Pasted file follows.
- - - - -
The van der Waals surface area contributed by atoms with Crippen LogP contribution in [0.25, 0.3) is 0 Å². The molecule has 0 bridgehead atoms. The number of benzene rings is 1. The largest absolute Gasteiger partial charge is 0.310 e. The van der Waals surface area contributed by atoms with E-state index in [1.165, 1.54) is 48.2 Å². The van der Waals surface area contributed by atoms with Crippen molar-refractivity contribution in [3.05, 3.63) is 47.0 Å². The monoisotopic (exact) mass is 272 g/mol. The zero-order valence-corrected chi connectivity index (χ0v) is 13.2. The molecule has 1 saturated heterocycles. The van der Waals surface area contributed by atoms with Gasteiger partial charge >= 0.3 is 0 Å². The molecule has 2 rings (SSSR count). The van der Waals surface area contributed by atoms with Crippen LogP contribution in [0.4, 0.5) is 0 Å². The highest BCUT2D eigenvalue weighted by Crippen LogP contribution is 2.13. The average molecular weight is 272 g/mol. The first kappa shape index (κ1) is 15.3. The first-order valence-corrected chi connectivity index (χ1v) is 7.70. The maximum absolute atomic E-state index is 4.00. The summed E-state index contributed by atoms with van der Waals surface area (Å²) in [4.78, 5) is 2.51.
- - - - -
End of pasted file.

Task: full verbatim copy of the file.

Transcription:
The van der Waals surface area contributed by atoms with Crippen LogP contribution in [0.25, 0.3) is 0 Å². The molecule has 0 bridgehead atoms. The number of benzene rings is 1. The largest absolute Gasteiger partial charge is 0.310 e. The van der Waals surface area contributed by atoms with E-state index in [1.165, 1.54) is 48.2 Å². The van der Waals surface area contributed by atoms with Crippen molar-refractivity contribution in [3.05, 3.63) is 47.0 Å². The monoisotopic (exact) mass is 272 g/mol. The zero-order valence-corrected chi connectivity index (χ0v) is 13.2. The molecule has 1 saturated heterocycles. The van der Waals surface area contributed by atoms with Gasteiger partial charge >= 0.3 is 0 Å². The molecule has 2 rings (SSSR count). The van der Waals surface area contributed by atoms with Crippen LogP contribution in [0.4, 0.5) is 0 Å². The highest BCUT2D eigenvalue weighted by Crippen LogP contribution is 2.13. The average molecular weight is 272 g/mol. The first kappa shape index (κ1) is 15.3. The first-order valence-corrected chi connectivity index (χ1v) is 7.70. The maximum absolute atomic E-state index is 4.00. The summed E-state index contributed by atoms with van der Waals surface area (Å²) in [4.78, 5) is 2.51.